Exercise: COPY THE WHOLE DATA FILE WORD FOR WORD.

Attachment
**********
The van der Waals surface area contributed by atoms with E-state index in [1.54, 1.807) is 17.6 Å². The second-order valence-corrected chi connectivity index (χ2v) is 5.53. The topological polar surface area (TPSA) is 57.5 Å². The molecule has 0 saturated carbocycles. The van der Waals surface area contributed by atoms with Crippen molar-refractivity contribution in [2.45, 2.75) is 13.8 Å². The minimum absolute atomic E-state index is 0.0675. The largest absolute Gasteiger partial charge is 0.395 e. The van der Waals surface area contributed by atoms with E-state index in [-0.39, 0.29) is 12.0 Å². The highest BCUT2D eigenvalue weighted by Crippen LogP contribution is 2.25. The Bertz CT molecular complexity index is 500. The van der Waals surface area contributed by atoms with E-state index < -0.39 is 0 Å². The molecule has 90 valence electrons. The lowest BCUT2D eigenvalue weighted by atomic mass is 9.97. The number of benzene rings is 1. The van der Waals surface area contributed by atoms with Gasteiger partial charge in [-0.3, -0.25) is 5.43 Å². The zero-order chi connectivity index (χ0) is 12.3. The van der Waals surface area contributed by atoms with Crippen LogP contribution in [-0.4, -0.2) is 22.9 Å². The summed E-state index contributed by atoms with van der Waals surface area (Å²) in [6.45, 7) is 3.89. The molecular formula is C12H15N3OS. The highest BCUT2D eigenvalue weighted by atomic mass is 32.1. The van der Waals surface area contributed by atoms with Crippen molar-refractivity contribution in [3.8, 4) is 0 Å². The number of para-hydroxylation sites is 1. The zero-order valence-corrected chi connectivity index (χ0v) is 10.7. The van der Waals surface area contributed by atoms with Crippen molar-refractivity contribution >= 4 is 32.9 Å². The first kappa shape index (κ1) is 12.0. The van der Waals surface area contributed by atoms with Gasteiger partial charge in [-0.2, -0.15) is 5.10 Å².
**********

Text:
The van der Waals surface area contributed by atoms with E-state index in [1.54, 1.807) is 17.6 Å². The second-order valence-corrected chi connectivity index (χ2v) is 5.53. The topological polar surface area (TPSA) is 57.5 Å². The molecule has 0 saturated carbocycles. The van der Waals surface area contributed by atoms with Crippen molar-refractivity contribution in [2.45, 2.75) is 13.8 Å². The minimum absolute atomic E-state index is 0.0675. The largest absolute Gasteiger partial charge is 0.395 e. The van der Waals surface area contributed by atoms with E-state index in [-0.39, 0.29) is 12.0 Å². The highest BCUT2D eigenvalue weighted by Crippen LogP contribution is 2.25. The Bertz CT molecular complexity index is 500. The van der Waals surface area contributed by atoms with E-state index < -0.39 is 0 Å². The molecule has 90 valence electrons. The lowest BCUT2D eigenvalue weighted by atomic mass is 9.97. The number of benzene rings is 1. The van der Waals surface area contributed by atoms with Gasteiger partial charge in [-0.3, -0.25) is 5.43 Å². The zero-order chi connectivity index (χ0) is 12.3. The van der Waals surface area contributed by atoms with Crippen LogP contribution in [-0.4, -0.2) is 22.9 Å². The summed E-state index contributed by atoms with van der Waals surface area (Å²) in [6.45, 7) is 3.89. The molecular formula is C12H15N3OS. The highest BCUT2D eigenvalue weighted by atomic mass is 32.1. The van der Waals surface area contributed by atoms with Crippen molar-refractivity contribution in [3.8, 4) is 0 Å². The number of para-hydroxylation sites is 1. The zero-order valence-corrected chi connectivity index (χ0v) is 10.7. The van der Waals surface area contributed by atoms with Crippen molar-refractivity contribution >= 4 is 32.9 Å². The first kappa shape index (κ1) is 12.0. The van der Waals surface area contributed by atoms with Gasteiger partial charge in [-0.2, -0.15) is 5.10 Å².